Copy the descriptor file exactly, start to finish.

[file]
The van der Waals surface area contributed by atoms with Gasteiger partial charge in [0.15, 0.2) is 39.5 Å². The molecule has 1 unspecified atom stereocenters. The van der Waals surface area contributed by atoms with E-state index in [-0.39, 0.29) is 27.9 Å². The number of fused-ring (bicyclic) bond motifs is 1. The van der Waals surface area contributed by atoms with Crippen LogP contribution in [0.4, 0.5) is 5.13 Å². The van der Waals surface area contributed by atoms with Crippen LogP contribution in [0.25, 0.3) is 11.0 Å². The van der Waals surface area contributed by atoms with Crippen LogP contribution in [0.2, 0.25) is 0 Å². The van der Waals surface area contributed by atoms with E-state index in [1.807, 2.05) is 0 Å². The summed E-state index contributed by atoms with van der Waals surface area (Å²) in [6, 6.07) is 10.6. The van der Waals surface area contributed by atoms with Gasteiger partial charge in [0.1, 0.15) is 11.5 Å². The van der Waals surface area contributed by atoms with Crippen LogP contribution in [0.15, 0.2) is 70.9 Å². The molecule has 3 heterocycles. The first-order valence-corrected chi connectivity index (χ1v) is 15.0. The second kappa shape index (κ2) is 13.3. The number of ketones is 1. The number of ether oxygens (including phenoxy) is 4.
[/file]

The van der Waals surface area contributed by atoms with Gasteiger partial charge in [0.15, 0.2) is 39.5 Å². The molecule has 1 unspecified atom stereocenters. The van der Waals surface area contributed by atoms with E-state index in [-0.39, 0.29) is 27.9 Å². The number of fused-ring (bicyclic) bond motifs is 1. The van der Waals surface area contributed by atoms with Crippen LogP contribution in [0.4, 0.5) is 5.13 Å². The van der Waals surface area contributed by atoms with Crippen LogP contribution in [0.25, 0.3) is 11.0 Å². The van der Waals surface area contributed by atoms with Crippen LogP contribution in [0.2, 0.25) is 0 Å². The van der Waals surface area contributed by atoms with E-state index in [1.807, 2.05) is 0 Å². The summed E-state index contributed by atoms with van der Waals surface area (Å²) in [6, 6.07) is 10.6. The van der Waals surface area contributed by atoms with Gasteiger partial charge in [0.1, 0.15) is 11.5 Å². The van der Waals surface area contributed by atoms with Crippen LogP contribution in [0.15, 0.2) is 70.9 Å². The molecule has 3 heterocycles. The first-order valence-corrected chi connectivity index (χ1v) is 15.0. The second kappa shape index (κ2) is 13.3. The number of ketones is 1. The number of ether oxygens (including phenoxy) is 4.